At 8:30 in the morning for four weeks, one group of subjects got oatmeal, another got frosted corn flakes and a third got nothing. And the only group to lose weight was ... the group that skipped breakfast.
Once again I'm sure long-time readers can spot the obvious problem. Hint: carbs.
This year, as the Dietary Guidelines are being updated, the credibility of its nutritional commandments has been called into question by a series of scientific disputes. Its advisory committee called for dropping the longstanding warning about dietary cholesterol, which had long plagued the egg industry; prominent studies contradicted the government warnings about the dangers of salt; and the government’s longstanding condemnation of foods rich in saturated fats seems simplistic, according to critics, given the ever more intricate understanding of the nutrition in fatty foods.
Surprisingly no hemming and hawing here. Just straightforward facts that are correct. Dietary cholesterol is not unhealthy. Salt is not unhealthy. Saturated fat is not unhealthy.
One of the key pieces of evidence, for example, examined the records for 20,000 male health professionals. Researchers followed the group for 10 years and published results in 2007 in the journal Obesity. They showed that after adjusting for age and other factors, the men who ate breakfast were 13 percent less likely to have had a significant weight gain.
Again I'm sure you can spot the obvious problem. Hint: 20,000 records guarantees it's an observational study.

At this point I'm kind of surprised and waiting for some garbage to appear. Instead it gets even better.
One of the primary troubles in observational studies is what scientists refer to as “confounders” — basically, unaccounted factors that can lead researchers to make mistaken assumptions about causes. For example, suppose breakfast skippers have a personality trait that makes them more likely to gain weight than breakfast eaters. If that’s the case, it may look as if skipping breakfast causes weight gain even though the cause is the personality trait.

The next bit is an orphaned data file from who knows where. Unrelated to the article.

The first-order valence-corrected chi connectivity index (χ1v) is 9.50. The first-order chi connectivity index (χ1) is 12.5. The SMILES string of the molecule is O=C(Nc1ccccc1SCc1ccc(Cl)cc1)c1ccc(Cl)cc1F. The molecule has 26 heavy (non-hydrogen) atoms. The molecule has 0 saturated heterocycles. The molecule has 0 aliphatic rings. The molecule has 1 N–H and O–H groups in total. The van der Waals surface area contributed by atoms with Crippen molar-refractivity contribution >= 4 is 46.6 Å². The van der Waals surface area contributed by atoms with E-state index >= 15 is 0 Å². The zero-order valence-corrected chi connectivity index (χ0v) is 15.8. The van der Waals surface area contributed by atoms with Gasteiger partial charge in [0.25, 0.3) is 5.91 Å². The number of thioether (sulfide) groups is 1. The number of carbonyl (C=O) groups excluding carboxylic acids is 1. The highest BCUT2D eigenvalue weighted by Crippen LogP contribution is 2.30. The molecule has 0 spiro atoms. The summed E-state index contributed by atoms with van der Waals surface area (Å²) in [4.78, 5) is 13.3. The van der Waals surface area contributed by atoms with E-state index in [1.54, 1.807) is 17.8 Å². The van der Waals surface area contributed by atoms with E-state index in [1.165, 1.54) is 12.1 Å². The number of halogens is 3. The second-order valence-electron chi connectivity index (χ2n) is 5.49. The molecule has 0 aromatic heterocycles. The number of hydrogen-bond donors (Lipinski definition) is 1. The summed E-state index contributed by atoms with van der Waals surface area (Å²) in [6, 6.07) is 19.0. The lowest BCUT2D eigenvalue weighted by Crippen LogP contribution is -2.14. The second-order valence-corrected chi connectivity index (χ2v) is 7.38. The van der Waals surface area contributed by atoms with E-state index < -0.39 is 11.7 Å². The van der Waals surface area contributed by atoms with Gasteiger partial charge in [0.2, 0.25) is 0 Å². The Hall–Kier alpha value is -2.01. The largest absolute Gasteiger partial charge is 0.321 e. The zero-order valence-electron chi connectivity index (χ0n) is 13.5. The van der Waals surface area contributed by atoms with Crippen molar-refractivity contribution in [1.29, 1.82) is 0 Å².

Bingo. Confounding variables. All you really need to know is in those two words. And why observational studies are NOT science. Period.
Relying on observational studies has drawn fierce criticism from many in the field, particularly statisticians. S. Stanley Young, former director of bioinformatics at the National Institute of Statistical Sciences has estimated that for observational studies in the medical field, “over 90 percent of the claims fail to replicate” — that is they cannot be replicated later by more exacting experiments.
Statisticians have been criticizing observational studies? Really? Why haven't the newspapers been reporting on this. I've never seen a single article about this. And good for them.

Also who is S. Stanley Young and why have I not heard of him before. This guy is the hero we need. Unfortunately this guy has not written a book or I would have purchased all of them before this sentence was done.

And finally in case you missed it. 90% of observational study claims are wrong. Or said another way, if you did the opposite of what observational studies told you to do you'd be much healthier. 90% wrong. 90%!!!!! Understand why I say these studies are not merely bad but horribly misleading and frankly dangerous?

Then this from Linda Van Horn, a professor of nutrition and preventative medicine at Northwestern University who was the chair of the 2010 advisory committee who used flaky observational studies to recommend that the government recommend eating breakfast in its Dietary Guidelines.
“Regardless of the evidence though, it might be important for you to recognize the value of eating breakfast due to its frequent inclusion of higher fiber containing foods,” her e-mail said. “As you are no doubt aware, Americans eat only about half of the recommended amount of dietary fiber.”
Did you see that? "Regardless of the evidence". Regardless! Regardless? What? Are they holding seances and ouji board session to determine health policy over there? Regardless? What the fuck is this dolt talking about? Someone that stupid should never be chairing anything. Ever.

Overall a very well written article. But don't wade into the comment section. I'm warning you. It's a regurgitation of observational study bunk.

what is your liver's BMI?

It's probably no surprise that all the researchers on this new research paper are Japanese. The acronyms make it tough to parse, but the gist of the article is this: individuals with non-alcoholic fatty liver disease (NAFLD) are at a much higher risk of developing diabetes even if they are skinny. Moreso than overweight individuals without NAFLD.

This in essence is an Asian problem for reasons unknown. Asians don't get subcutaneous fat at the same rate as other races. Instead it seems that Asians generally pack on fat around their organs. This is worse because you can't see it so you don't know anything is wrong. This is observational and I presume the study is all Japanese people. But it's inline with previous research. What I'm waiting for is a study on what it is about Asians that makes them store visceral fat over subcutaneous. We have no insight into that. Also problematic is that no one explicitly checks for NAFLD. It requires an ultrasound measurement to be sure. And no amount of exercise is going to solve this problem. This is 100% diet. Given doctors recommendations for a 'healthy diet', this is effectively a diagnosis of future type 2 diabetes. And Alzheimers. And heart attacks. And strokes. And....